8. The painting is a fake. I do have a background in art, art history, and dealing in art. It’s not even in the trademark compositional style of Da Vinci least of all consistent with his usual methods of production. Just because one auction house (read ‘estate agent’) with fees to make off its sale says it’s a ‘wonderful investment’ that will appreciate in years to come doesn’t make it so.
  9. It’s like telling a massively indebted gambling-addicted heroin junkie to give it all up today. They know it’s the right thing to do, but they have to keep rolling and riding because digging themselves out is too hard to face. The news gets worse. This Croydon-tower-block-centric ‘empire’ was entirely built on dodgy liars loans from a ‘specialist’ one-man-band mortgage business somewhere else in the country (don’t know the name but in the north east). Debt must be in the many millions. He’d always wedge in additional bedrooms and install a cheap crappy kitchen in the corner of the living room so he could ‘optimise’ the space and turn the old kitchen into another bedroom. The flats all take housing benefit inmates so one or two flats per year are regularly trashed — the last evicted owed about a year’s rent before he was finally tossed out. He rode this gravy train for years, the British taxpayer paying his instalments on dodgy loans for ghastly flats that no one would ever voluntarily live in. 2018 will be liquidation.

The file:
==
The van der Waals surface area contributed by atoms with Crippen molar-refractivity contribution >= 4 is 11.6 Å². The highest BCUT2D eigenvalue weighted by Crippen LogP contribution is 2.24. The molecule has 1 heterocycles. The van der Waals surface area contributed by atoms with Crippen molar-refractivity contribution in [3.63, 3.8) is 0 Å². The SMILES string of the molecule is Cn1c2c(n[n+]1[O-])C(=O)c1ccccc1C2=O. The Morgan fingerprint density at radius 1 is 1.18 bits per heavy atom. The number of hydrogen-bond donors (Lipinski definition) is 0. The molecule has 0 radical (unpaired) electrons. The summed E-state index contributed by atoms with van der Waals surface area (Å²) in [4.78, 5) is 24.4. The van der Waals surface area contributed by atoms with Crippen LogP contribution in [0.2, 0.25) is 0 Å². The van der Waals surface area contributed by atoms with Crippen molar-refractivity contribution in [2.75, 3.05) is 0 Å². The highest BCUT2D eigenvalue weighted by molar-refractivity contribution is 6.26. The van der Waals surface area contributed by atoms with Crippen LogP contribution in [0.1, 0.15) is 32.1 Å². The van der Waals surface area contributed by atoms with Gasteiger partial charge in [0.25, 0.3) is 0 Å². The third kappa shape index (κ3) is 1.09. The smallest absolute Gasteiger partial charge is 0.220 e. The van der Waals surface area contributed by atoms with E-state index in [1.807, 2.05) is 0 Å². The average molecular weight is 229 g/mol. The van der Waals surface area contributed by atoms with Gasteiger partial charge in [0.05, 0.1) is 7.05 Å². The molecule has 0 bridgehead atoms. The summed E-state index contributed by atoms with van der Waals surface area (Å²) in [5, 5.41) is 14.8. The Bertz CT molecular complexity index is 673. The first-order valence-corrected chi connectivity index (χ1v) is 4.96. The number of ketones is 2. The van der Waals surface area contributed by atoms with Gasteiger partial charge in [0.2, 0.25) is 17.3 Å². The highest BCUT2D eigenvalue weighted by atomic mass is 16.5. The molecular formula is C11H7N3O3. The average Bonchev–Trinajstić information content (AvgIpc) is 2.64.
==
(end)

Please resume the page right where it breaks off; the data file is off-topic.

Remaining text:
10. Right. BTL ‘empire’ landlord friend of friend admitted to me last week that the buy to let market and buy to let ‘it’s all over, it’s died’. Some context: this is ALL he’s ever done as a so-called career. Will probably start selling in Q2 next year.
  11. Carney doesn’t see a bubble probably because he, as BOE head, doesn’t give a spit what property prices are. It’s completely outside of his remit as well as his arena of concern. His, and the Bank’s, only area of concern is whether or not a) there’s a healthy supply of cash/debt/etc available and moving around, and b ) borrowers are enabled to acquire cash and repay those debts as agreed. End of. Asking Carney if there’s a bubble isn’t like asking an oncologist if he detects cancer and if so then assuming he’s going to offer some kind of cure. It’s more akin to asking your bus driver if it’s raining.